California Governor Jerry Brown vetoed a bill meant to provide certain childhood sexual abuse victims with more time to sue organizations accused of protecting the perpetrator.

SB 131 by Senator Jim Beall (D-San Jose) would have expanded the rights of some individuals who were left out of a previous law expanding the statute of limitations to charge an organization for failing to disclose when a member or employee sexually abused them as a minor.

"I am greatly disappointed this bill has been vetoed," Beall said in a statement. "But more than that, I am sad for the adult survivors of childhood sexual abuse who have been denied the opportunity to have their day in court to confront the people who knowingly allowed their employees to harm children and did nothing to protect them."

USA Swimming hired a lobbyist to oppose the bill, drawing fire from some who accused swimming's governing body of trying to protect itself from the possibility of further litigation after being hit by a string of suits.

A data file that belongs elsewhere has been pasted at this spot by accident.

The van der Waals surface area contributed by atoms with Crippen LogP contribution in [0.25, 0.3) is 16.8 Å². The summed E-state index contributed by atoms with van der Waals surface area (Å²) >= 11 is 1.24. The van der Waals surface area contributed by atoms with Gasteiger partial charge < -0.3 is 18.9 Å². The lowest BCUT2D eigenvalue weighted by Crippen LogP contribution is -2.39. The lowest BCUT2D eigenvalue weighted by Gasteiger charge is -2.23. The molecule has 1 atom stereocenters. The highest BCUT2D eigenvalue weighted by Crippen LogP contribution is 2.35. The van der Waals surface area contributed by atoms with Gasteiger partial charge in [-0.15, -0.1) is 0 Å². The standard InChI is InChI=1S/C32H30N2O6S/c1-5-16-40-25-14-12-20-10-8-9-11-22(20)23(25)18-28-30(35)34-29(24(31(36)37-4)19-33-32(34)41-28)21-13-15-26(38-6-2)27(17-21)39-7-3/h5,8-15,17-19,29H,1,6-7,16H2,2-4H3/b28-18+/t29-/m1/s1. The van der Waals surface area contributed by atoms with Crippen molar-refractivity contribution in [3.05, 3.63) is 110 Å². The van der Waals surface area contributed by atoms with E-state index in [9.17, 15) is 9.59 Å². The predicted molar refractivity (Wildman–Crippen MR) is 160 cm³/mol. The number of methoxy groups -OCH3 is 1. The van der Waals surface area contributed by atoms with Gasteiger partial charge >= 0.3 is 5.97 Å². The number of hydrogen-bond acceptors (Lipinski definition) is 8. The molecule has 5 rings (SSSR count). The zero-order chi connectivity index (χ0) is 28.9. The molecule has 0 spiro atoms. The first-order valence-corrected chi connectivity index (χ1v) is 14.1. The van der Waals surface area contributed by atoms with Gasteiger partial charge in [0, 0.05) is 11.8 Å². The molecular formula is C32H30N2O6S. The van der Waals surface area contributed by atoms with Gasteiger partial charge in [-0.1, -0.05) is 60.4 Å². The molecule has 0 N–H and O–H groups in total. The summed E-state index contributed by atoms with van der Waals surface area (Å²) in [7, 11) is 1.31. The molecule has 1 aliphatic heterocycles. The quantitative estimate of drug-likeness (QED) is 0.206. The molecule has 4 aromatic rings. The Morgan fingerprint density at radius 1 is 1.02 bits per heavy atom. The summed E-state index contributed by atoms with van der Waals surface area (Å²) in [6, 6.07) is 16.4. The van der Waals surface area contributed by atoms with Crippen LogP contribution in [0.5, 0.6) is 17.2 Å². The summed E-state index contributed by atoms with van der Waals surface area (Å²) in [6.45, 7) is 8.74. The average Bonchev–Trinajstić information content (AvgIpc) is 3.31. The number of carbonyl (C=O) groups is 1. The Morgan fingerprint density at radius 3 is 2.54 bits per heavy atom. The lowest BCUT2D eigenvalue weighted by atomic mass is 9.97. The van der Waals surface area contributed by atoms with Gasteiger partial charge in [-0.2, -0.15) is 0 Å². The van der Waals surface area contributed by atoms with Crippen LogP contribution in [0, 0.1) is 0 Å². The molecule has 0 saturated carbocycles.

Like the Catholic Church, which also lobbied against the litigation, USA Swimming said it was unfair that the legislation would only have applied to private institutions. Proponents of the bill said public institutions such as schools did not need to be included because they are compelled by the Freedom of Information Act to provide the kind of records required in a lawsuit, thereby removing the ability to stall investigations and discovery.

On this issue, Governor Brown sided with the bill's opponents, citing the distinction as a reason for the veto. He said a 2002 law already placed a higher burden on private institutions and that SB 131 would have made it worse.

"This extraordinary extension of the statute of limitations, which legislators chose not to apply to public institutions, is simply too open-ended and unfair," he said in his veto message.

Brown also discussed the history of statutes of limitations and their role. "There comes a time when an individual or organization should be secure in the reasonable expectation that past acts are indeed in the past and not subject to further lawsuits," he said. "With the passage of time, evidence may be lost or disposed of, memories fade and witnesses move away or die."

Beall said he sees the veto as failing victims. "I believe the veto is bad public policy," he said. "It is a retreat in the fight to protect our children."

He looked to the future of the issue. "SB 131 may have died," he said, "but the cause to stop childhood sexual abuse and those who cover it up does not end today."